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Saturday, May 30th, 2009

Cru d'etat

blindfold1I'm a student of sensuality, and am familiar how "taking away" one sense can have the wonderful effect of enhancing the others in our fine five: taste, touch, sight, smell and sound.

So I was interested a week ago, to be invited by two close friends to dine in the dark at a local San Francisco restaurant, Opaque. We would be served in complete darkness, by legally blind servers – and fine fare would complete this strange and fascinating experience.

We were led down twisting, velvet-lined corridors to our table, and managed to find our places without either upsetting the table nor knocking even a plate or piece of silverware off. When food began to arrive, we coordinated between our server and us four, to put it all within groping reach. Our first trick was to pry a piece of bread out of the napkined basket and dip it (rather than our fists) into the butter. So far so good. And plus, if you didn't put your bread on it's assigned bread plate, who could tell anyway?

After an "aumse bouche" – my favorite term in the world for an appetizer before an appetizer, literally meaning, to amuse or tease the mouth, but hey, I'm all for amusing a bush! – came a plate of cut up veggies with three sauces. Our server announced, here is your cru d'etat.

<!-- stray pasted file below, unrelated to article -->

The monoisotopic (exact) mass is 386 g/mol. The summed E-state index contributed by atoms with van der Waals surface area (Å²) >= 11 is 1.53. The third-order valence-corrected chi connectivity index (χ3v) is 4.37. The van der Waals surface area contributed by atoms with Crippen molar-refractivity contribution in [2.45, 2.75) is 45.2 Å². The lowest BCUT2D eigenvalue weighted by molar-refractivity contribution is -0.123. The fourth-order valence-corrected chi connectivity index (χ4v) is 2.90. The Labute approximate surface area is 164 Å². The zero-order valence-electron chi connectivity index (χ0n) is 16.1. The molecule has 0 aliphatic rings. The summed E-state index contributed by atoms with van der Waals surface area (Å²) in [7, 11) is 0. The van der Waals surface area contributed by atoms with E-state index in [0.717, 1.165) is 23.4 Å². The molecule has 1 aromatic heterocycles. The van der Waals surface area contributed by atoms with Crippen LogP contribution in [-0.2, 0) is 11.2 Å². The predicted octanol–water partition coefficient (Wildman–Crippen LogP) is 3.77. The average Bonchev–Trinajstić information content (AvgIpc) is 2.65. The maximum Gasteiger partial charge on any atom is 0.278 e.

Speaking enough french to order in a restaurant and have a conversation about love while keeping myself out of jail, I know that what he meant was, crudite – meaning raw cut up vegetables.

Without knowing it or meaning it, I'm pretty sure, he put "crudite" and "coup d'etat" (meaning revolution or overturning the current regime) in a blender, pressed "whirl" and got "cru d'etat."

I have to say, his slip of the toungue was the best thing about the night. We all found our eyes strained for sight, giving us slight headaches, not at all enhancing the flavors of the food. Likewise, it hard to really feel and get into what each other were saying, without being able to see body language and facial cues.

Grateful for our sightedness, we all commented how the visuals of food – it's shapes, presentation and variety – all add to the experience of eating. At least during this night, taking sight away didn't add to the taste, texture, sound and smells of our meals. The food was fine, but not worth the whopping price tag, attached to the novelty of blind dining.

As we exited the restaurant, back into the twilight of the street, we realized Opaque had gotten away with quite a "coup" indeed. Somehow, we'd paid twice as much for mediocre food, and helped them save on their electric bill!

Cru – raw
d'etat – of the house

Opaque: Raw Deal on the House!

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Posted by LiYana at 6:05 pm

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